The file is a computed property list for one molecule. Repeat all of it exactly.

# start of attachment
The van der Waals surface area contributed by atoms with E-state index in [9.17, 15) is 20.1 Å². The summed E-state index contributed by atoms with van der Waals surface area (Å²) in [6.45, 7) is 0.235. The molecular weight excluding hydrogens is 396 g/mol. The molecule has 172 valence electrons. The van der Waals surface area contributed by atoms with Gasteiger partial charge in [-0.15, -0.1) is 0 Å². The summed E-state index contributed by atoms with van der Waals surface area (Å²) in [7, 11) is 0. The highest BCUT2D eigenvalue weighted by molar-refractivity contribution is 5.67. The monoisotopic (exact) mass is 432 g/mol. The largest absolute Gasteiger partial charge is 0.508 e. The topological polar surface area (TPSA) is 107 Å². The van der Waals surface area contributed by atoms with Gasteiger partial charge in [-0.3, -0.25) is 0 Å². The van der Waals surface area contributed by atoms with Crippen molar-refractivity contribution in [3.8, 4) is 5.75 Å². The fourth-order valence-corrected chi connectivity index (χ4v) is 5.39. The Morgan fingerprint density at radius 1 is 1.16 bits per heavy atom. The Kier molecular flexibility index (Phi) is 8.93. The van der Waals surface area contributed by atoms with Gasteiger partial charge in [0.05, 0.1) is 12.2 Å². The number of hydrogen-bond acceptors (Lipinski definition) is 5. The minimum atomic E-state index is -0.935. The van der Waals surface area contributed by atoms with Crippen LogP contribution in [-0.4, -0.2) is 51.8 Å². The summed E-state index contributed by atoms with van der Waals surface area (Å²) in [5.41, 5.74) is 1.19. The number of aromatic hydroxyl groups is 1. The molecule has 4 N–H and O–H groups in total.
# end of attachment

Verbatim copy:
The van der Waals surface area contributed by atoms with E-state index in [9.17, 15) is 20.1 Å². The summed E-state index contributed by atoms with van der Waals surface area (Å²) in [6.45, 7) is 0.235. The molecular weight excluding hydrogens is 396 g/mol. The molecule has 172 valence electrons. The van der Waals surface area contributed by atoms with Gasteiger partial charge in [-0.15, -0.1) is 0 Å². The summed E-state index contributed by atoms with van der Waals surface area (Å²) in [7, 11) is 0. The highest BCUT2D eigenvalue weighted by molar-refractivity contribution is 5.67. The monoisotopic (exact) mass is 432 g/mol. The largest absolute Gasteiger partial charge is 0.508 e. The topological polar surface area (TPSA) is 107 Å². The van der Waals surface area contributed by atoms with Gasteiger partial charge in [-0.3, -0.25) is 0 Å². The van der Waals surface area contributed by atoms with Crippen molar-refractivity contribution in [3.8, 4) is 5.75 Å². The fourth-order valence-corrected chi connectivity index (χ4v) is 5.39. The Morgan fingerprint density at radius 1 is 1.16 bits per heavy atom. The Kier molecular flexibility index (Phi) is 8.93. The van der Waals surface area contributed by atoms with Gasteiger partial charge in [0.05, 0.1) is 12.2 Å². The number of hydrogen-bond acceptors (Lipinski definition) is 5. The minimum atomic E-state index is -0.935. The van der Waals surface area contributed by atoms with Crippen LogP contribution in [-0.4, -0.2) is 51.8 Å². The summed E-state index contributed by atoms with van der Waals surface area (Å²) in [5.41, 5.74) is 1.19. The number of aromatic hydroxyl groups is 1. The molecule has 4 N–H and O–H groups in total.